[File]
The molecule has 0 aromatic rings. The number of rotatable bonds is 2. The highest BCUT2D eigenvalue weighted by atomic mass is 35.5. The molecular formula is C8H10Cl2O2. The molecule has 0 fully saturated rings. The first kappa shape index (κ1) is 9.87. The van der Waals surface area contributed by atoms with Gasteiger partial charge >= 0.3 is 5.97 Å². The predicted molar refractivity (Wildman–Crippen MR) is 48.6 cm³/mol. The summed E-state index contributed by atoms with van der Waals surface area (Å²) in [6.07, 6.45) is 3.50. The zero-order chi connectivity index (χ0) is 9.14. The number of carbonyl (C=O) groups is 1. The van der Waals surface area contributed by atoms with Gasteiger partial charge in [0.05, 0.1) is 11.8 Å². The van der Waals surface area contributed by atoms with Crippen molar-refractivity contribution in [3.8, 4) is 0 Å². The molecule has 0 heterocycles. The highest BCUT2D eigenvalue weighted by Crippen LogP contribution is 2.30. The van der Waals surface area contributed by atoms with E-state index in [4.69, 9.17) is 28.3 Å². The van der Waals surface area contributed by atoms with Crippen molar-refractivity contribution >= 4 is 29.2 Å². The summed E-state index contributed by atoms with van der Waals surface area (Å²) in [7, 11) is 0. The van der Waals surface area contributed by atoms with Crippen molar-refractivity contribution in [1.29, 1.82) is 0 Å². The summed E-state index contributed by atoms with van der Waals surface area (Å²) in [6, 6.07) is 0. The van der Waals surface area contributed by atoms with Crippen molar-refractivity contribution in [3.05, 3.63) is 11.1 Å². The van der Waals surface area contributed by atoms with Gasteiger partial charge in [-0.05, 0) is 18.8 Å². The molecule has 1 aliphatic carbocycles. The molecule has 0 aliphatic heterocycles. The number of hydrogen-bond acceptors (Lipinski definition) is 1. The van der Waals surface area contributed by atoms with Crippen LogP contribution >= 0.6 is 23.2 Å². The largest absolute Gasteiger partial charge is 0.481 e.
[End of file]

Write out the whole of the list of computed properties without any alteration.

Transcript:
The molecule has 0 aromatic rings. The number of rotatable bonds is 2. The highest BCUT2D eigenvalue weighted by atomic mass is 35.5. The molecular formula is C8H10Cl2O2. The molecule has 0 fully saturated rings. The first kappa shape index (κ1) is 9.87. The van der Waals surface area contributed by atoms with Gasteiger partial charge >= 0.3 is 5.97 Å². The predicted molar refractivity (Wildman–Crippen MR) is 48.6 cm³/mol. The summed E-state index contributed by atoms with van der Waals surface area (Å²) in [6.07, 6.45) is 3.50. The zero-order chi connectivity index (χ0) is 9.14. The number of carbonyl (C=O) groups is 1. The van der Waals surface area contributed by atoms with Gasteiger partial charge in [0.05, 0.1) is 11.8 Å². The van der Waals surface area contributed by atoms with Crippen molar-refractivity contribution in [3.8, 4) is 0 Å². The molecule has 0 heterocycles. The highest BCUT2D eigenvalue weighted by Crippen LogP contribution is 2.30. The van der Waals surface area contributed by atoms with E-state index in [4.69, 9.17) is 28.3 Å². The van der Waals surface area contributed by atoms with Crippen molar-refractivity contribution >= 4 is 29.2 Å². The summed E-state index contributed by atoms with van der Waals surface area (Å²) in [7, 11) is 0. The van der Waals surface area contributed by atoms with Crippen molar-refractivity contribution in [1.29, 1.82) is 0 Å². The summed E-state index contributed by atoms with van der Waals surface area (Å²) in [6, 6.07) is 0. The van der Waals surface area contributed by atoms with Crippen molar-refractivity contribution in [3.05, 3.63) is 11.1 Å². The van der Waals surface area contributed by atoms with Gasteiger partial charge in [-0.05, 0) is 18.8 Å². The molecule has 1 aliphatic carbocycles. The molecule has 0 aliphatic heterocycles. The number of hydrogen-bond acceptors (Lipinski definition) is 1. The van der Waals surface area contributed by atoms with Crippen LogP contribution >= 0.6 is 23.2 Å². The largest absolute Gasteiger partial charge is 0.481 e.